Page 1

Academic Pharmacy

The News Magazine of the American Association of Colleges of Pharmacy


Volume 10 2017 Issue 2

A Giant Leap Toward Combating Cancer

Pharmacy schools conducting cutting-edge research can offer significant contributions to the National Cancer Moonshot. 10

Also in this issue: Practitioners—and Students—Lead by Example 4 A Drop in the Bag 8

who we are @AACPharmacy

Academic Pharmacy The News Magazine of the American Association of Colleges of Pharmacy

American Association of Colleges of Pharmacy 1727 King Street, Floor 2 Alexandria, VA 22314 p: 703-739-2330 P f: 703-836-8982

Founded in 1900, the American Association of Colleges of Pharmacy is the national organization representing the interests of pharmacy education. AACP comprises all accredited colleges and schools of pharmacy, including more than 6,600 faculty, approximately 63,800 students enrolled in professional programs and 4,800 individuals pursuing graduate study.

Letters to the Editor

We welcome your comments. Please submit all letters to the editor to

About Academic Pharmacy Now Academic Pharmacy Now highlights the work of AACP member pharmacy schools and faculty. The magazine is published as a membership service.


To subscribe, visit shopaacp/Pages/publications.aspx.

Change of Address

For address changes, contact LaToya Casteel, Member Services Coordinator, at


CEO & Publisher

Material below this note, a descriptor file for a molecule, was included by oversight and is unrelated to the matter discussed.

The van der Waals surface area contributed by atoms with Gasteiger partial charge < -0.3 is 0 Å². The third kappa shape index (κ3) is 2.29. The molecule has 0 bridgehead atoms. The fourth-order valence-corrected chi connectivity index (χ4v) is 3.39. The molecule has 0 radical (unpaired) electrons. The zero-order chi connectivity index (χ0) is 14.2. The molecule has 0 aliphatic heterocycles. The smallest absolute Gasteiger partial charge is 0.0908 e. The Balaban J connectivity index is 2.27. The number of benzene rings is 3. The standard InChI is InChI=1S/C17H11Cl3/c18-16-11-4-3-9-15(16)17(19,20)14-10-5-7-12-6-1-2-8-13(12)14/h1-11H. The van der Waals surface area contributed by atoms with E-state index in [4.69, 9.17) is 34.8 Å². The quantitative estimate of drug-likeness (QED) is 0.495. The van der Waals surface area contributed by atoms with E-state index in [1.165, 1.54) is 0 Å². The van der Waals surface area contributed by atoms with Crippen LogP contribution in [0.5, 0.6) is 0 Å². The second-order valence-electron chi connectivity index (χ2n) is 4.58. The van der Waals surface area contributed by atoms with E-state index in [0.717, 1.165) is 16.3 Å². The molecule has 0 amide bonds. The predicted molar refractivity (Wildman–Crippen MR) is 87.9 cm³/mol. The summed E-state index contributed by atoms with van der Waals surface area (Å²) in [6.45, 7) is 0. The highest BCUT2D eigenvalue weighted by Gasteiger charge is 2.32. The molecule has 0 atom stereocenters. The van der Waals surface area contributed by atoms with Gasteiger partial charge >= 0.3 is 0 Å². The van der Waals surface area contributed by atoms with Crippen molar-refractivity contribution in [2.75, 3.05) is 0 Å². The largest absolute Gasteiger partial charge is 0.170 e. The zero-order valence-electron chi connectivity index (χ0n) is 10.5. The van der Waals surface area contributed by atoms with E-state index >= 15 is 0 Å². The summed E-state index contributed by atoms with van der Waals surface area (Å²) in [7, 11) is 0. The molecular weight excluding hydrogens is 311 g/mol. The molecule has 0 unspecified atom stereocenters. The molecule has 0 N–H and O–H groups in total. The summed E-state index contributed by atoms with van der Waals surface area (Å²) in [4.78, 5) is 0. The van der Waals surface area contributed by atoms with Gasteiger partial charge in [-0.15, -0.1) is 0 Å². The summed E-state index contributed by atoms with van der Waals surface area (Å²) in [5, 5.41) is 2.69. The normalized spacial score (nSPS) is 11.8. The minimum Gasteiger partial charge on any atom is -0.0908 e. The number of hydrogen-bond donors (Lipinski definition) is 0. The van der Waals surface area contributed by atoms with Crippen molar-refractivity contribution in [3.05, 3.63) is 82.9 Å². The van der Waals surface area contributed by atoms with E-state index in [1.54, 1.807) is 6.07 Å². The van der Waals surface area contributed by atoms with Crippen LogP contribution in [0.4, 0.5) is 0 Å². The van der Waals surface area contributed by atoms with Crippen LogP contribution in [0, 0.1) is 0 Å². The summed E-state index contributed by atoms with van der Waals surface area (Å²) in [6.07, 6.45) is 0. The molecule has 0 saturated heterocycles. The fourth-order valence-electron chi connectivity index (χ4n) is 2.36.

Lucinda L. Maine

Editorial Director

Lynette R. Bradley-Baker


Maureen Thielemans

Editorial Assistant

Kyle R. Bagin

Art Director

Tricia Gordon

Design Assistant

Sean Clark

Senior Advisor, Outreach and Communications

Stephanie Saunders Fouch


For advertising information and rates, visit aacp-mediakit or contact Jeff Rhodes, AACP Media & Event Sales, at Š2017 by the American Association of Colleges of Pharmacy. All rights reserved. Content may not be reprinted without prior written permission.


Academic Pharmacy NOW  2017 Issue 2

Freelance Writer

Athena Ponushis

Freelance Writer

Jane E. Rooney

Volume 10 2017 Issue 2

@AACPharmacy a look inside

campus connection

4 Leading by Example

Note from the Editor: The article “Setting the Stage,” which appeared in the February issue of Academic Pharmacy Now, failed to identify the playwright, Syl Jones, of “Go Ask Alice” performed at Coffman Memorial Union at the University of Minnesota.